The crucial line that everyone talks about is delivered by Tish’s sister, simply named Sis for the purposes of the story. Upon finding out that Tish is pregnant, Tish’s mother Ernestine tactfully announces it to the rest of the family after dinner. She has her husband pour some old French brandy, and as they are drinking, she announces that they are drinking to new life, as Tish will have Fonny’s baby. They give her no stigma, but Tish feels it anyway. She was supposed to have been married to Fonny first, but she is pregnant anyway. She tries to explain it to her family. That is when Sis delivers the line. Unbow your head, sister.
That is womanism. Before the line is delivered — and this is much more so in the film than in the book, where the line is nestled at the end of a long paragraph — the beautiful, slow, and deliberate shots of the film feel fragmented. They are still beautiful, slow, and deliberate, but at least I was not really sure where the film was going. When Sis delivers the line, the direction of the movie snaps into place. The slow shots, the carefully considered angles, the contemplative soundtrack — they all serve to reveal what it means for Tish’s head to be unbowed, what empowerment true sisterhood can provide, what it means for Woman to be constitutive of reality. This is why the perversion of patriarchy is tragic. At the end — spoiler alert — when Tish’s mother goes to Puerto Rico to seek out Fonny’s accuser, it is when she touches the one she thinks could be her sister and daughter, placing her hands on the cross that the victim wears around her neck, that she begins to scream uncontrollably and the last ditch effort to set Fonny free goes awry. Womanism is both a celebration of life and the cry of the damned. The heads of the sisters are bowed, and only in unbowing them can the beauty of the world be revealed. The tragedy of Fonny is that in practicing his own dignity, all the women are dragged through no fault of anyone’s except the police state into his drama. The womanist argument is that hard as it is to avoid the trap of being pit against each other — impossible, even, as the end of the story shows — there is still something ontologically constitutive about sisterhood that is tied to how the beauty of the world is still seen and heard through Tish and that a world of love might be possible if men were not so damn fragile.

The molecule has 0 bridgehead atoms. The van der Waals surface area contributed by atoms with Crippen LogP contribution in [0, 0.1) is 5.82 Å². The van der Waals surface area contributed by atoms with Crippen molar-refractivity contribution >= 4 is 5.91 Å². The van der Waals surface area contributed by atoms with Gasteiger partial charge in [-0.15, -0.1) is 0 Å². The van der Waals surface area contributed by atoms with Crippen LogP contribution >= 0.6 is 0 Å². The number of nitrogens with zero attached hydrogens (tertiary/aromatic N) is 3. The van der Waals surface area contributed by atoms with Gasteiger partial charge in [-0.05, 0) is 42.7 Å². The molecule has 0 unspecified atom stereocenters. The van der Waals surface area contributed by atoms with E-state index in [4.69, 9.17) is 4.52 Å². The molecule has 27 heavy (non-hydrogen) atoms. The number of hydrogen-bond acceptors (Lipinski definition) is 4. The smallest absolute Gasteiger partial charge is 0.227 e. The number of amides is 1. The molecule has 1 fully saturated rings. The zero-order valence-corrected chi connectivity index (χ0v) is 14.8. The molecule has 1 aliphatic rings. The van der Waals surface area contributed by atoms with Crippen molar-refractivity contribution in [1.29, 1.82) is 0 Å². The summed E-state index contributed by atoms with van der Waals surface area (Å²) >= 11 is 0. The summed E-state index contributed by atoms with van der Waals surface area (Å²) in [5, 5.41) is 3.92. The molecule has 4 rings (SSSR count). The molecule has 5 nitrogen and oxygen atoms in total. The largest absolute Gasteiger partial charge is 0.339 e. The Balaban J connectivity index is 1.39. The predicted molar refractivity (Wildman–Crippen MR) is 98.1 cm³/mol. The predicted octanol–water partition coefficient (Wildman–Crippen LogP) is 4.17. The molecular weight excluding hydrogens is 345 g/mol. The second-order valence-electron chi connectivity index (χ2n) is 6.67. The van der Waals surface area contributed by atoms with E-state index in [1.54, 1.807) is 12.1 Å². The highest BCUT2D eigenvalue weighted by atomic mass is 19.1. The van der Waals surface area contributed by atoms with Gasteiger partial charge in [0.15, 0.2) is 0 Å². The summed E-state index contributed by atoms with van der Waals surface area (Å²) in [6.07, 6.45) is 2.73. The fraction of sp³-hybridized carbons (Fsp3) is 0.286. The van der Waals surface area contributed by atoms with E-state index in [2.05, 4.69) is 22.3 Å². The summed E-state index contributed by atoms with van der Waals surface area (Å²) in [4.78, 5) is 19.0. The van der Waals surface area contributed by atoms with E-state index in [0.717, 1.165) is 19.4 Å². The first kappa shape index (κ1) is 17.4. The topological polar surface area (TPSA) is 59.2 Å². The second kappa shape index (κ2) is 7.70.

I left the cinema reflecting on the tragic beauty of If Beale Street Could Talk, often a hallmark of Baldwin’s writing now translated by Barry Jenkins into a sonic and visual experience that I felt matched the text. In so doing, I wished that I had had these words — unbow your head, sister — for so many students who come to my office hours, so many colleagues and friends who give voice to their struggle to me, so many times that I had failed to recognize the fragility of my manhood in the erotic presence of the ontological Woman. But oddly, I also felt that I had had them all along as part of an intellectual journey marked by Baldwin and his daughters, and I have been pondering how I might more consciously develop this praxis. Maybe the beginning is to slow down like the film, to see with jazz, to breathe with blues, and to craft with spirituals. Womanism, it turns out, is the furthest thing from ideology. It is seeing the world as it is, and simply from there, giving in to the deep impulse from within to fall in love, with all the tragic drama such an offering entails. You have trusted love all this way, Tish’s mother tells her, don’t give up now. I hear those words too with my heart and know, as Baldwin did, that my faith has never been misplaced.